Day 2 of Faculty Development Programme at KIIT School of Mass Communication

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Eminent resource persons like Prof. I. Arul Aram, Prof. Vinod Pavarala, Prof. Anjali Monteiro and Prof. K. P. Jayasankar conducted sessions on the second day of the FDP-2021 at School of Mass Communication, KIIT Deemed to be University

Prof. Aram, Head of the Department of Media Sciences, College of Engineering, Anna University delivered his talk on the theme ‘Trends in Environmental Communication’ wherein he talked about the significance of environment communication in different fields of life, more so in journalism and mass communication classrooms. He mentioned that environmental communication, despite being an extremely relevant topic of this century, is not receiving as much attention in traditional media as it should. He outlined the responsibilities that faculties have in training students to think responsibly of the environment.

Prof. Pavarala, a senior professor at Department of Communication, and Chair Professor, UNESCO Chair on Community Media, University of Hyderabad, Telangana, spoke on “From interpretative inquiry to community action: An interdisciplinary journey”. Giving an autobiographical account of his journey from being a media student to a journalist to being a student of sociology where he found his true calling, Prof Pavarala said it enhanced his “Sociological imagination” as awareness of the relationship between personal experiences in the wider society. After doing extensive work on corruption in India, which came out as a book “Interpreting Corruption: Elite Perspectives in India”, Prof Pavarala decided to work on something with a solid social action component: i.e., “politics of voice”. It was the Community Radio movement that engrossed him as he found people’s ability to narrate their lives and experiences was taken away from them by traditional media.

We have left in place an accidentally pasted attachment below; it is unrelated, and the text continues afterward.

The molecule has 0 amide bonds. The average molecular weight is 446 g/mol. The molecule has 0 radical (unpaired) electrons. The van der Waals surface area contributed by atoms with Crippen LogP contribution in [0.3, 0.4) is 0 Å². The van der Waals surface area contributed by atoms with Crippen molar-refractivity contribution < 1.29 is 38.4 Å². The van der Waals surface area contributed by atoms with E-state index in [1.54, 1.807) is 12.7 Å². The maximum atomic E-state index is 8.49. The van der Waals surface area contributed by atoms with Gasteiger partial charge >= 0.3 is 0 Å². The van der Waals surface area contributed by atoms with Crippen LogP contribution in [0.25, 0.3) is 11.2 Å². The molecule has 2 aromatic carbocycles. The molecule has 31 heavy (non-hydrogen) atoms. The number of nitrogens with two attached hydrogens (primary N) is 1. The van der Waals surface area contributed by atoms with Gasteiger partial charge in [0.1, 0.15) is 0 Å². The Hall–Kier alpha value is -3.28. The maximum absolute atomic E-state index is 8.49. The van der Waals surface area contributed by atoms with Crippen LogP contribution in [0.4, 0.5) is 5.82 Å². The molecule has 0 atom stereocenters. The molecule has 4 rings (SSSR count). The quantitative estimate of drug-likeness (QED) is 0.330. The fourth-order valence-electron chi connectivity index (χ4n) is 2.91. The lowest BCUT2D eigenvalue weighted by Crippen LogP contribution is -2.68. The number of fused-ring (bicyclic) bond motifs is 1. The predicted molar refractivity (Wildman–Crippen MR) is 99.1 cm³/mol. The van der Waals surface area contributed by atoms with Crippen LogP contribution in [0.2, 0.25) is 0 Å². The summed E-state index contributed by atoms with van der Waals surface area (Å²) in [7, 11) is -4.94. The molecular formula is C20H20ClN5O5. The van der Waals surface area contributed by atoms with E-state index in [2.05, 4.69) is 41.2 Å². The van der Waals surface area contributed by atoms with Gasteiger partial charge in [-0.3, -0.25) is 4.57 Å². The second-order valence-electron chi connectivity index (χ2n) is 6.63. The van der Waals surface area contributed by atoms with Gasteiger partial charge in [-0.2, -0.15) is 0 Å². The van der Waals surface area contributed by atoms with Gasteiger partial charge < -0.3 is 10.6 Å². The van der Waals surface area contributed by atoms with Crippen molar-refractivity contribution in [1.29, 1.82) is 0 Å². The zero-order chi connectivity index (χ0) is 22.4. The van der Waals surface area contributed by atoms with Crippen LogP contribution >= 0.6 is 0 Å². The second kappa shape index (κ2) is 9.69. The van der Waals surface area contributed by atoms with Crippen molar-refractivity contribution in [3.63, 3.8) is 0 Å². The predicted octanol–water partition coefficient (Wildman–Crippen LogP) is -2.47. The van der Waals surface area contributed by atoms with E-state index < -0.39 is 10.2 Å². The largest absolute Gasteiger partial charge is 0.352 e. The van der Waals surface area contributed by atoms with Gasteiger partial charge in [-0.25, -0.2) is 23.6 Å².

The session on ‘Towards critical media pedagogies’ started with Prof Monteiro and Prof Jayasankar, former Professors and Deans, School of Media and Cultural Studies, Tata Institute of Social Sciences, Mumbai, Maharashtra, talking in retrospect of their journey into academia. Prof Monteiro asked some pertinent questions as to how one should look at Media Education. She mentions that media education is intricately weaved with the media industry at large and this in itself forms a serious necessity to critically analyse it.

Prof. Jayasankar highlighted that the process of critically analysing media starts with everyday elements from advertisements, news, films, et cetera. He went on to stress why we must critically examine the underlying messages and social commentary of these media artefacts. He pointed out that not just media academics or media practitioners, but rather everybody must engage with the media since everybody is affected by the media at large. All of us are stakeholders in the media, he added.

There were participants from several universities across India, naming a few – Netaji Satabarshiki Mahavidyalaya, University of Kalyani, St. Xavier’s University, Central University of Rajasthan, Amity University, Kolkata, SRM Institute of Science and Technology; many among them senior scholars who enriched the sessions with their introspective questions. A lot of questions poured in the chat box which the resource persons promptly responded to. The Q&A session was quite interactive and engaging. 

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